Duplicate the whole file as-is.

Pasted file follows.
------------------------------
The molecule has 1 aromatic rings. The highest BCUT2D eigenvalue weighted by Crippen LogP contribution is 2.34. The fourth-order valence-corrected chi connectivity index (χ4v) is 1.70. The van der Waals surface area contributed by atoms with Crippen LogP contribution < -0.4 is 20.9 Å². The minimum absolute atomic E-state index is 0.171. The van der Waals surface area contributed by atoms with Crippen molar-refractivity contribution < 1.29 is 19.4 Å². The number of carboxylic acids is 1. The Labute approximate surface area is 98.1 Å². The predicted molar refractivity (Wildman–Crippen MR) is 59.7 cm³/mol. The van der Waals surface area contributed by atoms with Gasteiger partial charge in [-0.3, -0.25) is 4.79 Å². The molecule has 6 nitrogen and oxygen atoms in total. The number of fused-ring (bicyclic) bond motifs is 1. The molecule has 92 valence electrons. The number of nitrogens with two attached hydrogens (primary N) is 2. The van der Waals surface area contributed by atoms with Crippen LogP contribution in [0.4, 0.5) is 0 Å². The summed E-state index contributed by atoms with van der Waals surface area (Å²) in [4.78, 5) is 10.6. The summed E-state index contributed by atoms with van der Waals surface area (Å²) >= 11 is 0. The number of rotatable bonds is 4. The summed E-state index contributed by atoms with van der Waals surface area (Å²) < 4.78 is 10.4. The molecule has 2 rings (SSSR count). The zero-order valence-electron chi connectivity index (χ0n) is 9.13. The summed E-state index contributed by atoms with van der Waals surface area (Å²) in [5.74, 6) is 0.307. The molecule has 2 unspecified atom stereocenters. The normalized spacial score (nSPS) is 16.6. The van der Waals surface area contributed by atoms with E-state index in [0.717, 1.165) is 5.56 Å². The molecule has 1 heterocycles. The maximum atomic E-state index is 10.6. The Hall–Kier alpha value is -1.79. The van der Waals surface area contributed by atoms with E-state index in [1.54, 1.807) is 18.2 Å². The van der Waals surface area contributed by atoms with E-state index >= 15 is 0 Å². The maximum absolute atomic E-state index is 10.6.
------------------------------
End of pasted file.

The molecule has 1 aromatic rings. The highest BCUT2D eigenvalue weighted by Crippen LogP contribution is 2.34. The fourth-order valence-corrected chi connectivity index (χ4v) is 1.70. The van der Waals surface area contributed by atoms with Crippen LogP contribution < -0.4 is 20.9 Å². The minimum absolute atomic E-state index is 0.171. The van der Waals surface area contributed by atoms with Crippen molar-refractivity contribution < 1.29 is 19.4 Å². The number of carboxylic acids is 1. The Labute approximate surface area is 98.1 Å². The predicted molar refractivity (Wildman–Crippen MR) is 59.7 cm³/mol. The van der Waals surface area contributed by atoms with Gasteiger partial charge in [-0.3, -0.25) is 4.79 Å². The molecule has 6 nitrogen and oxygen atoms in total. The number of fused-ring (bicyclic) bond motifs is 1. The molecule has 92 valence electrons. The number of nitrogens with two attached hydrogens (primary N) is 2. The van der Waals surface area contributed by atoms with Crippen LogP contribution in [0.4, 0.5) is 0 Å². The summed E-state index contributed by atoms with van der Waals surface area (Å²) in [4.78, 5) is 10.6. The summed E-state index contributed by atoms with van der Waals surface area (Å²) >= 11 is 0. The number of rotatable bonds is 4. The summed E-state index contributed by atoms with van der Waals surface area (Å²) < 4.78 is 10.4. The molecule has 2 rings (SSSR count). The zero-order valence-electron chi connectivity index (χ0n) is 9.13. The summed E-state index contributed by atoms with van der Waals surface area (Å²) in [5.74, 6) is 0.307. The molecule has 2 unspecified atom stereocenters. The normalized spacial score (nSPS) is 16.6. The van der Waals surface area contributed by atoms with E-state index in [0.717, 1.165) is 5.56 Å². The molecule has 1 heterocycles. The maximum atomic E-state index is 10.6. The Hall–Kier alpha value is -1.79. The van der Waals surface area contributed by atoms with E-state index in [1.54, 1.807) is 18.2 Å². The van der Waals surface area contributed by atoms with E-state index >= 15 is 0 Å². The maximum absolute atomic E-state index is 10.6.